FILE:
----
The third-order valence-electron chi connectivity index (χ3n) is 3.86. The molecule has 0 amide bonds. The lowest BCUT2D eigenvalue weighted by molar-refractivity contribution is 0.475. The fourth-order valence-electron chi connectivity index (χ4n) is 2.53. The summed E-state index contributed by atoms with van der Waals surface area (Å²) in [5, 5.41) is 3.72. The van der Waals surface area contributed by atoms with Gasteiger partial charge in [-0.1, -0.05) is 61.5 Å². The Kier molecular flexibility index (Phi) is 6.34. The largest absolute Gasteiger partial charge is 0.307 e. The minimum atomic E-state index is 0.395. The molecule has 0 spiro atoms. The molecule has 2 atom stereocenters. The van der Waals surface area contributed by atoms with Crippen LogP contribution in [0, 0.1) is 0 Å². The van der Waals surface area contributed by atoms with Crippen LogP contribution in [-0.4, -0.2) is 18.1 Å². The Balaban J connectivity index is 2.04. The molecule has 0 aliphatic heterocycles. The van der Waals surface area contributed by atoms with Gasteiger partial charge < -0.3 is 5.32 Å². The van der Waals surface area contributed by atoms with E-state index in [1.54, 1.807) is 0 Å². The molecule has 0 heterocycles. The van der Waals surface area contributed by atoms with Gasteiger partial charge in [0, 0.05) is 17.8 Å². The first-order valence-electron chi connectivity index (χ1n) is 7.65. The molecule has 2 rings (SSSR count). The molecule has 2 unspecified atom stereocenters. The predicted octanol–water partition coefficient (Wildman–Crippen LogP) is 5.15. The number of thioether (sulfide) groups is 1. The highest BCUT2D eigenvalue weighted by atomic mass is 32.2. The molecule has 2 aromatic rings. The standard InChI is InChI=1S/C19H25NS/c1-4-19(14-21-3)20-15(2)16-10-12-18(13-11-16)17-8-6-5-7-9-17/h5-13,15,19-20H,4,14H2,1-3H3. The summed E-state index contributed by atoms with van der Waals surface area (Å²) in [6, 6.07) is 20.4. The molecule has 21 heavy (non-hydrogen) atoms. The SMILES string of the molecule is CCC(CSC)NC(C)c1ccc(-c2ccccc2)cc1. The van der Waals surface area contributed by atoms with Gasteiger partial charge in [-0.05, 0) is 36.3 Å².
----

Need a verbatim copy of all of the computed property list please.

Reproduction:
The third-order valence-electron chi connectivity index (χ3n) is 3.86. The molecule has 0 amide bonds. The lowest BCUT2D eigenvalue weighted by molar-refractivity contribution is 0.475. The fourth-order valence-electron chi connectivity index (χ4n) is 2.53. The summed E-state index contributed by atoms with van der Waals surface area (Å²) in [5, 5.41) is 3.72. The van der Waals surface area contributed by atoms with Gasteiger partial charge in [-0.1, -0.05) is 61.5 Å². The Kier molecular flexibility index (Phi) is 6.34. The largest absolute Gasteiger partial charge is 0.307 e. The minimum atomic E-state index is 0.395. The molecule has 0 spiro atoms. The molecule has 2 atom stereocenters. The van der Waals surface area contributed by atoms with Crippen LogP contribution in [0, 0.1) is 0 Å². The van der Waals surface area contributed by atoms with Crippen LogP contribution in [-0.4, -0.2) is 18.1 Å². The Balaban J connectivity index is 2.04. The molecule has 0 aliphatic heterocycles. The van der Waals surface area contributed by atoms with Gasteiger partial charge < -0.3 is 5.32 Å². The van der Waals surface area contributed by atoms with E-state index in [1.54, 1.807) is 0 Å². The molecule has 0 heterocycles. The van der Waals surface area contributed by atoms with Gasteiger partial charge in [0, 0.05) is 17.8 Å². The first-order valence-electron chi connectivity index (χ1n) is 7.65. The molecule has 2 rings (SSSR count). The molecule has 2 unspecified atom stereocenters. The predicted octanol–water partition coefficient (Wildman–Crippen LogP) is 5.15. The number of thioether (sulfide) groups is 1. The highest BCUT2D eigenvalue weighted by atomic mass is 32.2. The molecule has 2 aromatic rings. The standard InChI is InChI=1S/C19H25NS/c1-4-19(14-21-3)20-15(2)16-10-12-18(13-11-16)17-8-6-5-7-9-17/h5-13,15,19-20H,4,14H2,1-3H3. The summed E-state index contributed by atoms with van der Waals surface area (Å²) in [6, 6.07) is 20.4. The molecule has 21 heavy (non-hydrogen) atoms. The SMILES string of the molecule is CCC(CSC)NC(C)c1ccc(-c2ccccc2)cc1. The van der Waals surface area contributed by atoms with Gasteiger partial charge in [-0.05, 0) is 36.3 Å².